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Online ISSN 1827-1707
Federica ROSSO, Roberto ROSSI
Unit of Orthopedics and Traumatology, Mauriziano Umberto I Hospital, Turin, Italy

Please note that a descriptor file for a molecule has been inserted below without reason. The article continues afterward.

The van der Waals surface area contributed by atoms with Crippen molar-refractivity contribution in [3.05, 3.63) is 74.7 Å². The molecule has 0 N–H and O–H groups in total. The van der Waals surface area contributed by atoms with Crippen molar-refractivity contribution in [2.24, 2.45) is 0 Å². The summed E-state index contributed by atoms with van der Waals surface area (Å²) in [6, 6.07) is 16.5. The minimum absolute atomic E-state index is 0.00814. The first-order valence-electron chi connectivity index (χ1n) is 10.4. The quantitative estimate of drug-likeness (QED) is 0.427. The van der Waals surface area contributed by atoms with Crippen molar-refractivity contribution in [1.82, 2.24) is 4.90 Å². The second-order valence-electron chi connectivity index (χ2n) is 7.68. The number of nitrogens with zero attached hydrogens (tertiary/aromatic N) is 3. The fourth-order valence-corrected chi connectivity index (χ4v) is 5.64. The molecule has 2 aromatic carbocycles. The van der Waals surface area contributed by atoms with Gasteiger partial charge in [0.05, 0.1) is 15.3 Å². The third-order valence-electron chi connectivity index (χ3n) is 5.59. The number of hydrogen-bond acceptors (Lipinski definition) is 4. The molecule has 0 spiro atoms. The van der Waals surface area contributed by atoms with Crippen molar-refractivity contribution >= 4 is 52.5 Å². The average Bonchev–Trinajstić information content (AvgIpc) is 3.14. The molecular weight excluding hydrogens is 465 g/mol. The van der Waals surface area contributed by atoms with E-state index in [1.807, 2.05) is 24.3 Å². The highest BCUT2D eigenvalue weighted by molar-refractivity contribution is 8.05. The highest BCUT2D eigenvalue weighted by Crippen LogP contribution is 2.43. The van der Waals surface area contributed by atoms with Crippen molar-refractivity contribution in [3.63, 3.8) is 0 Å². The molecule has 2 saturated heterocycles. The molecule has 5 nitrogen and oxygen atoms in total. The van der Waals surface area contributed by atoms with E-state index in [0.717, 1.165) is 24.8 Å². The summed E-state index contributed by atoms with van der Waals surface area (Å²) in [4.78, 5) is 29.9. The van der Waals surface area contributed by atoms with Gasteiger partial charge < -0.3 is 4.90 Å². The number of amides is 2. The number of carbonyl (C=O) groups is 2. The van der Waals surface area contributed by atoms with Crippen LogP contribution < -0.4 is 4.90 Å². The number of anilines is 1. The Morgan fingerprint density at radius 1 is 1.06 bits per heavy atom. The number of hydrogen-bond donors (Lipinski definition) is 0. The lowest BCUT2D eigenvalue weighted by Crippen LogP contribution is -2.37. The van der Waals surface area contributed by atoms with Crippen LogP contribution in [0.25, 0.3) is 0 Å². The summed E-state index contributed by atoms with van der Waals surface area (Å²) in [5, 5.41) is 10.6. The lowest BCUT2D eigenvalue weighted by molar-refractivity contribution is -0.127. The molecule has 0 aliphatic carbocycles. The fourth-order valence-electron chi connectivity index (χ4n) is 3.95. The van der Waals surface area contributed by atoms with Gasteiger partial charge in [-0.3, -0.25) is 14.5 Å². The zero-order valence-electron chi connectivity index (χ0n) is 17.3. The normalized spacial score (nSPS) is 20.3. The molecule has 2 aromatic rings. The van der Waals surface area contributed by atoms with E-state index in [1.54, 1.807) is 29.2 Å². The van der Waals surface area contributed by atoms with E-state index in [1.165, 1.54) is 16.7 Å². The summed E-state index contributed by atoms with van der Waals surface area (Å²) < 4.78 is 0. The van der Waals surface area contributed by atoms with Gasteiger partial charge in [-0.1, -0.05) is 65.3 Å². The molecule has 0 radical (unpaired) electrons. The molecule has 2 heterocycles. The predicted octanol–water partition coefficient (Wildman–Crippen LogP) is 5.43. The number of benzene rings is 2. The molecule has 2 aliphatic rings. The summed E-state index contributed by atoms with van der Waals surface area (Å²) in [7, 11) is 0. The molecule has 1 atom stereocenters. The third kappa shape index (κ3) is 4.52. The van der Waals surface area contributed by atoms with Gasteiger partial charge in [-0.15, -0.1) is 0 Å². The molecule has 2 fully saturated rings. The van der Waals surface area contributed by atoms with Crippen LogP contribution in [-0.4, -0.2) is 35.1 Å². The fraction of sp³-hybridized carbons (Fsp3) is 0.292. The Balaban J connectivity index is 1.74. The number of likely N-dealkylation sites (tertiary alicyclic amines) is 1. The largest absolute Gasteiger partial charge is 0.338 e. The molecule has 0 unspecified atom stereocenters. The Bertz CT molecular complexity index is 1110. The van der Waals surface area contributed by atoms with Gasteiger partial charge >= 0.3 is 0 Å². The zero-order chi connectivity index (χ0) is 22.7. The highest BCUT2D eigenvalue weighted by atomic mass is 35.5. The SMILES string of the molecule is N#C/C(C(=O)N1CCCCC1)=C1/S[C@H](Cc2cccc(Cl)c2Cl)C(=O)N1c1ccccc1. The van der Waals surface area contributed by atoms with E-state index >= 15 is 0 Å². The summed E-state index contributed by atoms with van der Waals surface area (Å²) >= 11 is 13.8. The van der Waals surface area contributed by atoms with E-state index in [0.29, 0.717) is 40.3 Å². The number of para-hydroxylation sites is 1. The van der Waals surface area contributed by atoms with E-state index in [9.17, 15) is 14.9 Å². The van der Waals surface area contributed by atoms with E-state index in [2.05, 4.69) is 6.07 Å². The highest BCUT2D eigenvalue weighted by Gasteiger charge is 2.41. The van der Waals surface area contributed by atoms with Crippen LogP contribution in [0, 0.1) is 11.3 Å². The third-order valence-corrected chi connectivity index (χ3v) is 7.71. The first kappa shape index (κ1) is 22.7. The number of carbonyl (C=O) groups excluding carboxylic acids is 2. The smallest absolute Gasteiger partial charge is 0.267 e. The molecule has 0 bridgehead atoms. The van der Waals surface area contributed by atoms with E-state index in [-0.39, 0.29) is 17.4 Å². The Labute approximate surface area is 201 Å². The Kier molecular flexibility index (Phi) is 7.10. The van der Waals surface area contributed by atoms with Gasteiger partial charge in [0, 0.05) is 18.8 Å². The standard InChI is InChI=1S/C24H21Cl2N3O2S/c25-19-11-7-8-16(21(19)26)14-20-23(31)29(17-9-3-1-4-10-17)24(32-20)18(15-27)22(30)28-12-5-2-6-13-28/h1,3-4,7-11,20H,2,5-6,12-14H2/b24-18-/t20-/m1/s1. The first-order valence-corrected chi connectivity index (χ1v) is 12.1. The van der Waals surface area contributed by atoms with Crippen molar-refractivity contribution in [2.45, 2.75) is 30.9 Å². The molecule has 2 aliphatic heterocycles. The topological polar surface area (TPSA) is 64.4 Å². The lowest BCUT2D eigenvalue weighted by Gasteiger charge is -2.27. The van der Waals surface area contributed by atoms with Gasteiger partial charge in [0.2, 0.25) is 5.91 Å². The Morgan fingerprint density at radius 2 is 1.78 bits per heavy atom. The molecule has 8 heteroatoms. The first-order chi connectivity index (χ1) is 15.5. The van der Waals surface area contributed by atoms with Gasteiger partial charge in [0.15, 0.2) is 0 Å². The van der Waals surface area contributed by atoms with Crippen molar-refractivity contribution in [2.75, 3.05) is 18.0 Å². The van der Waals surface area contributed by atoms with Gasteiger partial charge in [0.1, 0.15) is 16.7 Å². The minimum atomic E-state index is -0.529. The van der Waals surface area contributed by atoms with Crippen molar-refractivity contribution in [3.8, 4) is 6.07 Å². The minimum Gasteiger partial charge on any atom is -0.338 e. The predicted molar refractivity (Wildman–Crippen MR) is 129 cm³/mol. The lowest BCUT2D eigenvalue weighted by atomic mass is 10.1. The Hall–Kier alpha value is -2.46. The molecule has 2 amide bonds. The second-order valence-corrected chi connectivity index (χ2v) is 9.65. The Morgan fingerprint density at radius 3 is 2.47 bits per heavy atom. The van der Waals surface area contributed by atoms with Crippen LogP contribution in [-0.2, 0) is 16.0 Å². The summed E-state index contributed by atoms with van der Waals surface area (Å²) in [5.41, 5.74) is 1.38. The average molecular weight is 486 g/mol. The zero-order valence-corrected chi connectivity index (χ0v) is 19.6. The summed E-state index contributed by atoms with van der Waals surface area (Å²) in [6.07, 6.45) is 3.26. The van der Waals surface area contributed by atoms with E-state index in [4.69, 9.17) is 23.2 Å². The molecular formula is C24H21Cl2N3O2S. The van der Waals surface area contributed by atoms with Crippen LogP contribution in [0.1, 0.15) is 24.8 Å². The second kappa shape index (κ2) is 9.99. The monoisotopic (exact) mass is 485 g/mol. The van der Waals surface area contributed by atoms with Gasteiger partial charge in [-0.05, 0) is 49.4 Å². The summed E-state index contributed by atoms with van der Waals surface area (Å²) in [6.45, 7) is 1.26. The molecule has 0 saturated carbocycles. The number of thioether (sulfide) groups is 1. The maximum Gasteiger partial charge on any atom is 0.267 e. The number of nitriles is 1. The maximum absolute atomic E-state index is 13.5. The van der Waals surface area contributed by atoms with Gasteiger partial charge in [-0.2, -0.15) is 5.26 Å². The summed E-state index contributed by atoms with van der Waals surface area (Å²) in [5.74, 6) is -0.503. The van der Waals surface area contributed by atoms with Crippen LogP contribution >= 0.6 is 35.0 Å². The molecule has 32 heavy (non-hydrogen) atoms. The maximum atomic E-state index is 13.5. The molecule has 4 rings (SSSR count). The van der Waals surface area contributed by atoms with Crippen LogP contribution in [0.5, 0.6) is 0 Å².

Total knee arthroscopy (TKA) is associated with considerable postsurgical pain, which can negatively impact on rehabilitation outcome. There is growing interest in developing analgesia protocols that are more effective in controlling pain while reducing side effects. Postsurgical pain partly originates from the spasm-pain-spasm cycle which, in turn, is linked to polysynaptic circuits. Muscle relaxants, because they can contribute to breaking this cycle, may find use in the control of postsurgical pain. Eperisone hy-drochloride (4-ethyl-2-methyl-piperidinopro-piophenone chloride), a centrally acting muscle relaxant and recently developed derivative of aminopropiophenone, has been demonstrated to be effective in the treatment of chronic pain of muscular origin (i.e., low back pain) and associated with fewer side effects than other centrally acting muscle relaxants. Eperisone hydrochloride has several mechanisms of action: skeletal muscle relaxation; hemodynamic action; and analgesic activity. It may be useful in breaking the spasm-pain-spasm cycle which contributes to postsurgical pain, particularly following TKA, in which rehabilitation and muscle contraction play an essential role. This article discusses the genesis of postsurgical pain, the role the spasm-pain-spasm cycle plays in causing pain, and the function of muscle relaxants in pain treatment. Specifically, the discussion centers on eperisone hydrochloride, its mechanisms of action, tolerability profile, effectiveness, and rationale for its use as an adjuvant in the treatment of postsurgical pain.